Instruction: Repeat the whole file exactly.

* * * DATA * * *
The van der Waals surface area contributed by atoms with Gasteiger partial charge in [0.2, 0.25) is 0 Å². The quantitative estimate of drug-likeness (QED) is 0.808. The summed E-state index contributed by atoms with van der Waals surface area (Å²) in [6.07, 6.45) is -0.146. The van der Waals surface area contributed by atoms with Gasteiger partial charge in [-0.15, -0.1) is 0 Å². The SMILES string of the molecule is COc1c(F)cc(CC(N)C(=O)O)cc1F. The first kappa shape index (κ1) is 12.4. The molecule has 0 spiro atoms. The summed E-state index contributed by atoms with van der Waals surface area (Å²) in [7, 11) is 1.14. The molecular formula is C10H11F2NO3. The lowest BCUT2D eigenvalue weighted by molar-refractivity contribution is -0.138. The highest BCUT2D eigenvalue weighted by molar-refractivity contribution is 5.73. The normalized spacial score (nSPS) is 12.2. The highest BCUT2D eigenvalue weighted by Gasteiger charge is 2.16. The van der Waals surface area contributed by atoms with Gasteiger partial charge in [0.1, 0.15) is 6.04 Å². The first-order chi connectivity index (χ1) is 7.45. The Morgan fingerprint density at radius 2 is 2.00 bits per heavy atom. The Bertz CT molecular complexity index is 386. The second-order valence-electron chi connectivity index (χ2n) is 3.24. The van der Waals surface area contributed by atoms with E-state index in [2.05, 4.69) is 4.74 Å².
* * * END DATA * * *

The van der Waals surface area contributed by atoms with Gasteiger partial charge in [0.2, 0.25) is 0 Å². The quantitative estimate of drug-likeness (QED) is 0.808. The summed E-state index contributed by atoms with van der Waals surface area (Å²) in [6.07, 6.45) is -0.146. The van der Waals surface area contributed by atoms with Gasteiger partial charge in [-0.15, -0.1) is 0 Å². The SMILES string of the molecule is COc1c(F)cc(CC(N)C(=O)O)cc1F. The first kappa shape index (κ1) is 12.4. The molecule has 0 spiro atoms. The summed E-state index contributed by atoms with van der Waals surface area (Å²) in [7, 11) is 1.14. The molecular formula is C10H11F2NO3. The lowest BCUT2D eigenvalue weighted by molar-refractivity contribution is -0.138. The highest BCUT2D eigenvalue weighted by molar-refractivity contribution is 5.73. The normalized spacial score (nSPS) is 12.2. The highest BCUT2D eigenvalue weighted by Gasteiger charge is 2.16. The van der Waals surface area contributed by atoms with Gasteiger partial charge in [0.1, 0.15) is 6.04 Å². The first-order chi connectivity index (χ1) is 7.45. The Morgan fingerprint density at radius 2 is 2.00 bits per heavy atom. The Bertz CT molecular complexity index is 386. The second-order valence-electron chi connectivity index (χ2n) is 3.24. The van der Waals surface area contributed by atoms with E-state index in [2.05, 4.69) is 4.74 Å².